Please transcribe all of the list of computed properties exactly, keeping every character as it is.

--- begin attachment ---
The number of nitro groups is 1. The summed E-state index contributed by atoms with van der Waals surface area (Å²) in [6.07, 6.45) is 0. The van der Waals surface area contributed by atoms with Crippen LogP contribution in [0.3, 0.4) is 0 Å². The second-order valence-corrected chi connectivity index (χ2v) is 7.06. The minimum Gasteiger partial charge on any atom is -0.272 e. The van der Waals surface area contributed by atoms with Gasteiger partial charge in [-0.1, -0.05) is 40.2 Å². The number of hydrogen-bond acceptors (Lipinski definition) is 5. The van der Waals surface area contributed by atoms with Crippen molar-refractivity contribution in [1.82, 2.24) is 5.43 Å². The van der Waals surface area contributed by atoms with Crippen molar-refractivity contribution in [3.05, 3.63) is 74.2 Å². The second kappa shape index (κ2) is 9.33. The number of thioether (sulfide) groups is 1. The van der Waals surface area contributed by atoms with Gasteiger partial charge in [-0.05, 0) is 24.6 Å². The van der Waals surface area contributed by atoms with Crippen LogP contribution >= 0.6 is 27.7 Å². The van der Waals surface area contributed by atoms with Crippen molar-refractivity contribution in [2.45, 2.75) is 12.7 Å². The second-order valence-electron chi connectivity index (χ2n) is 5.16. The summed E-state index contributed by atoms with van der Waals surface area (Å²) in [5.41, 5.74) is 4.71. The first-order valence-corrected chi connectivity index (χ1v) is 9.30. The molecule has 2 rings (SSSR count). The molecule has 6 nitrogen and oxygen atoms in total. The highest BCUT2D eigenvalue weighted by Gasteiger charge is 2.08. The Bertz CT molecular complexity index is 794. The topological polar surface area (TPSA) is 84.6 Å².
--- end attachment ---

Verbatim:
The number of nitro groups is 1. The summed E-state index contributed by atoms with van der Waals surface area (Å²) in [6.07, 6.45) is 0. The van der Waals surface area contributed by atoms with Crippen LogP contribution in [0.3, 0.4) is 0 Å². The second-order valence-corrected chi connectivity index (χ2v) is 7.06. The minimum Gasteiger partial charge on any atom is -0.272 e. The van der Waals surface area contributed by atoms with Gasteiger partial charge in [-0.1, -0.05) is 40.2 Å². The number of hydrogen-bond acceptors (Lipinski definition) is 5. The van der Waals surface area contributed by atoms with Crippen molar-refractivity contribution in [1.82, 2.24) is 5.43 Å². The van der Waals surface area contributed by atoms with Crippen molar-refractivity contribution in [3.05, 3.63) is 74.2 Å². The second kappa shape index (κ2) is 9.33. The number of thioether (sulfide) groups is 1. The van der Waals surface area contributed by atoms with Gasteiger partial charge in [-0.05, 0) is 24.6 Å². The van der Waals surface area contributed by atoms with Crippen LogP contribution >= 0.6 is 27.7 Å². The van der Waals surface area contributed by atoms with Crippen molar-refractivity contribution in [2.45, 2.75) is 12.7 Å². The second-order valence-electron chi connectivity index (χ2n) is 5.16. The summed E-state index contributed by atoms with van der Waals surface area (Å²) in [5.41, 5.74) is 4.71. The first-order valence-corrected chi connectivity index (χ1v) is 9.30. The molecule has 2 rings (SSSR count). The molecule has 6 nitrogen and oxygen atoms in total. The highest BCUT2D eigenvalue weighted by Gasteiger charge is 2.08. The Bertz CT molecular complexity index is 794. The topological polar surface area (TPSA) is 84.6 Å².